Jump to content

27 posts in this topic

Posted

SHELBY, Ohio - A local bartender got fired from her job for calling police and alerting them to a drunken patron who was getting behind the wheel of a vehicle.

Twyla DeVito said she was proud to work at the American Legion Post in Shelby.

Share this post


Link to post
Share on other sites

Posted

I commend the bartender for calling the cops, as she was trying to save lives.

On the flip side, the boss/owner doesn't care about such things, he's greedy and only wants profit. Quite sad.
6 people like this

Share this post


Link to post
Share on other sites

Posted

Well once anyone has got more than 35mg of alcohol in their blood then they're intoxicated and in Britain over the legal drive limit.

So by this, [code]Bartenders are prohibited from serving an intoxicated person and could be held liable for any crash or injury that results, though.[/code]

The bar keep should be serving them no more than 1.5 pints of larger proof 4.4% or no more than a large glass of white wine.

I went to the Pub Xmas eve with my buds from a club and I drank 6 pints of Guinness.

I should have been stopped at 1.5 pints, but wasn't.

I don't drive, I walk everywhere.

So why then do the pub trade ignore this fact.

The bar keep should sue her employer, she did the right thing.

Though if she kept serving the man beer, she did the wrong thing also.

Share this post


Link to post
Share on other sites

Posted

That's ridiculous. There shouldn't be any tolerance for drunk driving and people should be commended for this. I'd love to know how her boss would have felt if this guy would've plowed over a family member of his.
2 people like this

Share this post


Link to post
Share on other sites

Posted

You have to understand the boss's point of view...

Having said that, she did the right thing and should do it again. I applaud her.

Share this post


Link to post
Share on other sites

Posted

It seems she served a drunk patron (hammered as she stated) which is against the law according to the article. She should have refused to serve him. She only added to the problem.

Share this post


Link to post
Share on other sites

Posted

How is this not unfair dismissal?

Share this post


Link to post
Share on other sites

Posted

Where I am in Canada if the bar owner doesn't enforce these rules (ie: calling the cops on drunken fools trying to drive), he/she will lose the liquor license plus get a huge fine and usually that means the bar will be shut down.

Share this post


Link to post
Share on other sites

Posted

[quote name='pes2013' timestamp='1361626251' post='595538690']
You have to understand the boss's point of view...

Having said that, she did the right thing and should do it again. I applaud her.
[/quote]

I do understand it and it makes me think he shouldn't be allowed to run a bar.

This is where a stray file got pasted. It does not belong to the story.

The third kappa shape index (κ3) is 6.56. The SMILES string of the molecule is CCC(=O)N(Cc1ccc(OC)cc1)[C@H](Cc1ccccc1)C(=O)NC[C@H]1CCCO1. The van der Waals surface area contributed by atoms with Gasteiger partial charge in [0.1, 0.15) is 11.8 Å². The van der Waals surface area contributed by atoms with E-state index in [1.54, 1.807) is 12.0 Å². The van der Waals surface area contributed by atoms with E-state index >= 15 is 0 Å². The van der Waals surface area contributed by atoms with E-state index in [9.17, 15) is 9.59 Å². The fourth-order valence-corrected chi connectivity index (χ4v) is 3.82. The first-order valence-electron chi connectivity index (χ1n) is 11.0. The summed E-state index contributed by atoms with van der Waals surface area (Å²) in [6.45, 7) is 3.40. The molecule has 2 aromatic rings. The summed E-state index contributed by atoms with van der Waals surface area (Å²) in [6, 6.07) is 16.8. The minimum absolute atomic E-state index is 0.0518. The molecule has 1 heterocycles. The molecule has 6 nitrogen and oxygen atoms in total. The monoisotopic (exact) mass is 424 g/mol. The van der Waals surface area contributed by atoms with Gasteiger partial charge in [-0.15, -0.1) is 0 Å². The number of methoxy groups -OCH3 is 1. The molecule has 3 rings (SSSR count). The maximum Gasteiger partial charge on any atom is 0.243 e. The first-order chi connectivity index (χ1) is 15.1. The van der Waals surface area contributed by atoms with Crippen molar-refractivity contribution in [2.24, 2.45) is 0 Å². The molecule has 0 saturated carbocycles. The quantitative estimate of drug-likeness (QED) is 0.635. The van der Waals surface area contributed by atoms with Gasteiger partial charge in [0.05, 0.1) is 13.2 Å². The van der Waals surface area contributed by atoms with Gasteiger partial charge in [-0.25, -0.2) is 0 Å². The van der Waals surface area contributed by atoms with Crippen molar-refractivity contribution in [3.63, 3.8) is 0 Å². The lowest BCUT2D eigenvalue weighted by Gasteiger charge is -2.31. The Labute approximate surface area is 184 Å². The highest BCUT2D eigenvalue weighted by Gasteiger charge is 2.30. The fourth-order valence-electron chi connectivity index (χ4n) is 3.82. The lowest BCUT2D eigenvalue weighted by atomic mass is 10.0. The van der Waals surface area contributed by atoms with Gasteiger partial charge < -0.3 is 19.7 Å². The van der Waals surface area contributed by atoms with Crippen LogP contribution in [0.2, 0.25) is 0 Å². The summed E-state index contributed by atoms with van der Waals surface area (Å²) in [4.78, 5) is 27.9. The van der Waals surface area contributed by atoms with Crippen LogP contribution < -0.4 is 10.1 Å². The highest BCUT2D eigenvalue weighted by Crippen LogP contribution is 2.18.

1 person likes this

Share this post


Link to post
Share on other sites

Posted

Wow, "doing the right thing" loses :/ Although it's more of a pain that this couldn't have been an anonymous tip off I suppose.

Share this post


Link to post
Share on other sites

Posted

[quote name='Nashy' timestamp='1361626924' post='595538696']
How is this not unfair dismissal?
[/quote]

Maybe they don't have unfair dismissal laws in Ohio.

Share this post


Link to post
Share on other sites

Posted

this is happening way too often lately. people getting fired for doing the right thing that is

Share this post


Link to post
Share on other sites

Posted

So, potentially loosing a customer due to death from drunken driving is bad for business?

Share this post


Link to post
Share on other sites

Posted

[quote name='Dot Matrix' timestamp='1361627781' post='595538716']
So, potentially loosing a customer due to death from drunken driving is bad for business?
[/quote]
It's all about money and apparently, people are more likely to drink at a bar if they can get away with drunk driving. I despise drunk driving and if I were the owner of that bar, I'd praise the bartender for potentially saving lives.

Share this post


Link to post
Share on other sites

Posted

She has zero grounds as far as suing. Ohio is a work at will state, unless she specifically requested an employment contract. Such a thing would never happen for a bartender position.

[color=#444444][font=Arial, Verdana, sans-serif]

Share this post


Link to post
Share on other sites

Posted

[quote name='pes2013' timestamp='1361626251' post='595538690']You have to understand the boss's point of view...[/quote]

No. There is no excuse for facilitating criminal acts, especially when they put the lives of others at risk. Businesses exist to make money but that's no excuse for such disgusting and immoral behaviour. She should have got a promotion for what she did.

[quote name='Rohdekill' timestamp='1361627932' post='595538720']
She has zero grounds as far as suing. Ohio is a work at will state, unless she specifically requested an employment contract. Such a thing would never happen for a bartender position.

[color=#444444][font=Arial, Verdana, sans-serif]The employer broke no law in terminating her employment. Yes, her situation is unfair, as is life. But legally she has no recourse. [/font][/color]
[/quote]